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4 Hiring Techniques Needed to Build a Stellar Team Successful entrepreneurs hire for the long run -- not just for today -- avoiding the temptation to settle for people who aren't 'A' players.

By Bryan Stolle

This story originally appeared on Mohr Davidow Ventures

One of the benefits of establishing your company culture first is that it gives you the opportunity to build your team to fit the culture. Managing a team takes much less energy and attention when you have people who intrinsically embrace the culture you are trying to build. As I said before, successful entrepreneurs hire for the long run -- not just for today -- avoiding the temptation to settle for people who aren't "A" players and don't fit the culture.

One great way to avoid that temptation is to require a sponsor for each person you hire. The sponsor has to stand up and say that he or she is going to be responsible for the person's success and integration into the company. If you can't get someone to sponsor a candidate, the person doesn't get hired. Sometimes the hiring manager acts as the sponsor, and other times it might be someone else in the company.

Related: 10 Steps for Hiring Your Next Rock Star

I like to put potential candidates through a lot of interviews, typically with 8 to 12 people. No matter how much time you spend with a potential candidate you are never going to know that person as well as you could, or as well as he or she knows themselves. The real point of putting the person through so many interviews is to help the candidate get to know the company culture and empower them to make the decision about whether or not it's the right place for them.

Another way to help ensure you are hiring the right person is to start everyone on a form of trial for some period of time, say 30 to 90 days, sometimes as long as 180 days. At the end of that period, the team they work with then must vote for the person to stay — it's not just the manager deciding or a formality. Obviously, in hot job markets or for certain job categories that might be in tight supply, you may not be able to take this approach.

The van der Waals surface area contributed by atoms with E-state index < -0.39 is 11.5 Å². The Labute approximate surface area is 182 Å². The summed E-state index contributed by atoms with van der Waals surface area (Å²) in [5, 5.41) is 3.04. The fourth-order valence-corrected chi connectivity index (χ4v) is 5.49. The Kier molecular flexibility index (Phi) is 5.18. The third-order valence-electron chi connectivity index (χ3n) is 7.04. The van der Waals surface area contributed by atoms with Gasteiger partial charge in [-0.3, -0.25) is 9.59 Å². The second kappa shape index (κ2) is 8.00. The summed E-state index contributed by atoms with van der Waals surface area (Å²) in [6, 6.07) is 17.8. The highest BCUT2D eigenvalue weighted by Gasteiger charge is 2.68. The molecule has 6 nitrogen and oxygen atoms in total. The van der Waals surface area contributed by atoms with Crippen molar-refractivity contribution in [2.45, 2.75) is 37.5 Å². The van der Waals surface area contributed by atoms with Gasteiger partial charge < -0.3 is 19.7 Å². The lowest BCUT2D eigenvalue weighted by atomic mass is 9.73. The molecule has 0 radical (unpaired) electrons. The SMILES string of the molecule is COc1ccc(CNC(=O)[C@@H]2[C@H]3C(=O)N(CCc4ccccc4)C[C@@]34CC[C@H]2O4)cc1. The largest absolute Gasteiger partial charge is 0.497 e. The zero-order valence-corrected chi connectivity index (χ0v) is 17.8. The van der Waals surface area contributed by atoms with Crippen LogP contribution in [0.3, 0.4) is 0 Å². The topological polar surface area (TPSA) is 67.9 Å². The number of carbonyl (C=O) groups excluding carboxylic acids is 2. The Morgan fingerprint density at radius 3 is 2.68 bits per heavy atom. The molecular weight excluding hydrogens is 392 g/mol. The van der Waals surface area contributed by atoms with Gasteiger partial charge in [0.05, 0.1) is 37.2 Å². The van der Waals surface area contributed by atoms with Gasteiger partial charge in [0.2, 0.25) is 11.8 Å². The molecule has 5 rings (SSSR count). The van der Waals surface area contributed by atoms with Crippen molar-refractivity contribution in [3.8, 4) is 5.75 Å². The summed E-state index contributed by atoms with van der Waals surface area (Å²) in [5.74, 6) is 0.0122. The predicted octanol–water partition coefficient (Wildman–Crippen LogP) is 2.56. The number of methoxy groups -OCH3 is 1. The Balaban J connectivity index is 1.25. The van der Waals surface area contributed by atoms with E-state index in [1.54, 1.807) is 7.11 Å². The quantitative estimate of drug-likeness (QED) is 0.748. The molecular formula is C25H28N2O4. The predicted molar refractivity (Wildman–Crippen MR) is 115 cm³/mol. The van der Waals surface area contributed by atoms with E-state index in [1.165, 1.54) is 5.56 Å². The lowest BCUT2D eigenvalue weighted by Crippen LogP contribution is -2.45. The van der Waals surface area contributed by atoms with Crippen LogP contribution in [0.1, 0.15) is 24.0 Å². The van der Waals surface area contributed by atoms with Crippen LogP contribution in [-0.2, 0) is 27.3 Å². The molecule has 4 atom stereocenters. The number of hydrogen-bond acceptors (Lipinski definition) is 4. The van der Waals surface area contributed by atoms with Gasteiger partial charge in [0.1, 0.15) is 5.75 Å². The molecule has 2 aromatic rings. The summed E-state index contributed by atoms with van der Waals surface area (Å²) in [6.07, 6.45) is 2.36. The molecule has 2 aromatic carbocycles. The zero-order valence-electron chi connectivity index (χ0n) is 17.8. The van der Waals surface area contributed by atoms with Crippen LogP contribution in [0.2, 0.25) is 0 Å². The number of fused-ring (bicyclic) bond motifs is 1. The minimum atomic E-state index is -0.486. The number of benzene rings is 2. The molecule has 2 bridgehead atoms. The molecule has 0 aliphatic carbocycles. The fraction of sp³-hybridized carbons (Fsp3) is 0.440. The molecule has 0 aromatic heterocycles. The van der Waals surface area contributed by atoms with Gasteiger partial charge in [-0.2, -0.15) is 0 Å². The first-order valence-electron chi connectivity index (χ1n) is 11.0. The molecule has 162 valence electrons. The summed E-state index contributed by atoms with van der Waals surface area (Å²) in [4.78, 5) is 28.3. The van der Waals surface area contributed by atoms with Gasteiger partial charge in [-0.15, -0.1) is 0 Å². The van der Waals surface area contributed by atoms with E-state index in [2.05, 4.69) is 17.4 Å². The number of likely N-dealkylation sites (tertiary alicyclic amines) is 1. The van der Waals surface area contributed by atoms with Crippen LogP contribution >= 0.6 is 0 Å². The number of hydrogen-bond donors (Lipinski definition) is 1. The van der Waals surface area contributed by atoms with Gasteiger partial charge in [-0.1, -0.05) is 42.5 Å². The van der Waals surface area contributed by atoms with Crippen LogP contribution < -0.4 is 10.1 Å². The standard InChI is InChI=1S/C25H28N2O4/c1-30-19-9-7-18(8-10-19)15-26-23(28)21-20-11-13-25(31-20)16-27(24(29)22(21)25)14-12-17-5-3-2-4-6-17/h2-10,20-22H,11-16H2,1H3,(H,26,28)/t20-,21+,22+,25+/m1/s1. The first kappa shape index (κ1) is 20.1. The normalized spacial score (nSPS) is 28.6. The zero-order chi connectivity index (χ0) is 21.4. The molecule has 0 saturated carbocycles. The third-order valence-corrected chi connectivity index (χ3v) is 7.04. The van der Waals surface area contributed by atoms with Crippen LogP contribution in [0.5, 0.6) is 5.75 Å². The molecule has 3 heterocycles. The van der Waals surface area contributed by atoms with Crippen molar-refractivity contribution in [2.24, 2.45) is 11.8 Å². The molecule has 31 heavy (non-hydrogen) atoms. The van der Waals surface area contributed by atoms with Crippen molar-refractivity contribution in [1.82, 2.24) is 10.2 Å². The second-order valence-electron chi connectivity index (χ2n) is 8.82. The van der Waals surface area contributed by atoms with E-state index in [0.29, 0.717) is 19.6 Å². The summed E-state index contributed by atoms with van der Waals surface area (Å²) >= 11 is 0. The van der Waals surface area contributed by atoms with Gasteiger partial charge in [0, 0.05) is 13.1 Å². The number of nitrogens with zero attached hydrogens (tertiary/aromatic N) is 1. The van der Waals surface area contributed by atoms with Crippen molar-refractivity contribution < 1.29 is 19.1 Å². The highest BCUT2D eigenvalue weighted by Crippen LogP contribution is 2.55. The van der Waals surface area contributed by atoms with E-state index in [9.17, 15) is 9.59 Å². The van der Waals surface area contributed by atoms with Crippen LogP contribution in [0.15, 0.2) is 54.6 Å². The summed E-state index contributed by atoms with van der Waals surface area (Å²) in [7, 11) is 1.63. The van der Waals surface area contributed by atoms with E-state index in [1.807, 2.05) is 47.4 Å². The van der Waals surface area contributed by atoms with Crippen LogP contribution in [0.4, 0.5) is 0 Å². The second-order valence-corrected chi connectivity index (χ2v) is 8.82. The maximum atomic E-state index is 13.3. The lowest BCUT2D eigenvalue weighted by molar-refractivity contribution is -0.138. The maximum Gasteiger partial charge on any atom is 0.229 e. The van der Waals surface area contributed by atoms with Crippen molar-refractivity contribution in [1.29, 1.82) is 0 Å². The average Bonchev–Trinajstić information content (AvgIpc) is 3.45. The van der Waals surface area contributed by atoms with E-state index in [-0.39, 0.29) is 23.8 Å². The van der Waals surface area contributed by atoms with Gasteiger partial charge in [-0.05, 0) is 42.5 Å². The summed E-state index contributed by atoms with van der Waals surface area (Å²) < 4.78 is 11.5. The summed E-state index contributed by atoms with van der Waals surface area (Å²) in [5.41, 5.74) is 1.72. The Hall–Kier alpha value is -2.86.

Related: The Science Behind Why Small Teams Work More Productively

In addition to having the candidate interview with 8 to 12 people, consider a group interview as a hiring technique. By making the hiring process very robust, you are really ensuring you get someone in your company with the highest probability of fitting in and being successful. As a side benefit, I've seen it prove out numerous times that challenging interview processes create stronger buy-in and commitment and generally result in faster starts by the new employee – they worked hard to get accepted, and they want to capitalize on that investment!

Finally, involving the CEO and/or founders in the interview process has a powerful effect on the candidate's perception of the company and the opportunity (as well as the culture). It really makes them feel special, appreciated, and respected. And there is nothing like a candidate going home to their significant other and bragging that they got to meet with the CEO or founders during their interview!

Bear in mind, not all of these approaches, and others you may learn about, may be right for the culture you are building – embrace what fits and don't force things that don't.

Related: 7 Tips for Hiring the Team Your Startup Needs to Succeed

Bryan Stolle

General Partner at Mohr Davidow Ventures

Bryan Stolle is a general partner at Mohr Davidow Ventures, focusing on financial, marketing and education technology investments. Stolle founded his most recent company, Agile Software, in 1995, and led it to both its public offering and eventual acquisition by Oracle.

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